2011
   
2010
 
             
Cash flows from operating activities:                         
           
Net loss
  $ (647 )   $ (92 )
Adjustments to reconcile to net cash used in operating activities:
               
   (Earnings) loss from discontinued operations, net of income taxes
    (3 )     1  
   Depreciation and amortization
    223       289  
   (Gain) loss on sales of businesses/assets
    (72 )     2  
   Loss on early extinguishment of debt
    -       102  
   Non-cash restructuring and rationalization costs, asset impairments and other charges       
    15       2  
   Provision for deferred income taxes
    112       37  
   Decrease in receivables
    194       104  
   Increase in inventories
    (119 )     (209 )
   Decrease in liabilities excluding borrowings
    (735 )     (668 )
   Other items, net
    4       (72 )
     Total adjustments
    (381 )     (412 )
     Net cash used in continuing operations
    (1,028 )     (504 )
     Net cash used in discontinued operations   
    (10 )     -  
     Net cash used in operating activities
    (1,038 )     (504 )
Cash flows from investing activities:
               
   Additions to properties  
    (88 )     (87 )
   Proceeds from sales of businesses/assets
    94       17  
   Business acquisitions, net of cash acquired
    (27 )     -  
   Funding of restricted cash and investment accounts
    (22 )     -  
   Marketable securities - sales
    58       65  
   Marketable securities - purchases
    (55 )     (59 )
     Net cash used in investing activities
    (40 )     (64 )
Cash flows from financing activities:
               
   Proceeds from borrowings
    407       491  
   Repayment of borrowings
    (100 )     (542 )
   Debt issuance costs
    (6 )     (12 )
     Net cash provided by (used in) financing activities
    301       (63 )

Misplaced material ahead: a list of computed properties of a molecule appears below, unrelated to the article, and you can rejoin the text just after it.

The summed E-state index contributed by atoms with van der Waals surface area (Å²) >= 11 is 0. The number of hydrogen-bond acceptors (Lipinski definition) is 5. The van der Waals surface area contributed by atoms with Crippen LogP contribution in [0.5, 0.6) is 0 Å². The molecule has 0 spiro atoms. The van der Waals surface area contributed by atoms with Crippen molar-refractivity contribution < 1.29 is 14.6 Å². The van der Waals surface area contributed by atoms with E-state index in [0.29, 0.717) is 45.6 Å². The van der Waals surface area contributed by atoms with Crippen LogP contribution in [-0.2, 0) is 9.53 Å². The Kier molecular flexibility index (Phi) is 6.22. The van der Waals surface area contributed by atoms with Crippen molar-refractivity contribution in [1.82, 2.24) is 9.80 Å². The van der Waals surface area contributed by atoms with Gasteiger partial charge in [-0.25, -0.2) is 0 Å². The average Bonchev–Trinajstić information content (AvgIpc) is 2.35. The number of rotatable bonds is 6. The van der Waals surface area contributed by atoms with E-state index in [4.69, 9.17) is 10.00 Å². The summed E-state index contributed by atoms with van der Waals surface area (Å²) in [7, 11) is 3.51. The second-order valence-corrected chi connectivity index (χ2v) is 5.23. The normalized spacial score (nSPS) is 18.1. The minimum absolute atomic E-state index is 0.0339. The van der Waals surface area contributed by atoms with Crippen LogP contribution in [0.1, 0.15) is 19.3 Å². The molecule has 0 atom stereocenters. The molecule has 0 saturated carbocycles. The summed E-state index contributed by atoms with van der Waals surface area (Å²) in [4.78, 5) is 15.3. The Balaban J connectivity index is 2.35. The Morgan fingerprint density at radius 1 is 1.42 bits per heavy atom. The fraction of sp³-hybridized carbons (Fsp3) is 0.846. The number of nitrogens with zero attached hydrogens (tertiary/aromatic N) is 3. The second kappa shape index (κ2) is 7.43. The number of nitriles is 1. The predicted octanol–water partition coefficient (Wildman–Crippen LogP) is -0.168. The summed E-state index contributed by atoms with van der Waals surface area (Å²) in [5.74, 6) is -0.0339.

Effect of exchange rate changes on cash
    15       4  
Net decrease in cash and cash equivalents   
    (762 )     (627 )
Cash and cash equivalents, beginning of period
    1,624       2,024  
Cash and cash equivalents, end of period
  $ 862     $ 1,397  
                 


The accompanying notes are an integral part of these consolidated financial statements.

 
6

 



EASTMAN KODAK COMPANY

NOTE 1:  BASIS OF PRESENTATION AND RECENT ACCOUNTING PRONOUNCEMENTS

BASIS OF PRESENTATION

The consolidated interim financial statements are unaudited, and certain information and footnote disclosures related thereto normally included in financial statements prepared in accordance with accounting principles generally accepted in the United States of America (U.S. GAAP) have been omitted in accordance with Rule 10-01 of Regulation S-X.  In the opinion of management, the accompanying unaudited consolidated financial statements were prepared following the same policies and procedures used in the preparation of the audited financial statements and reflect all adjustments (consisting of normal recurring adjustments) necessary to present fairly the results of operations, financial position and cash flows of Eastman Kodak Company and its subsidiaries (the Company).  The results of operations for the interim periods are not necessarily indicative of the results for the entire fiscal year.  These consolidated financial statements should be read in conjunction with the Company’s Annual Report on Form 10-K for the year ended December 31, 2010.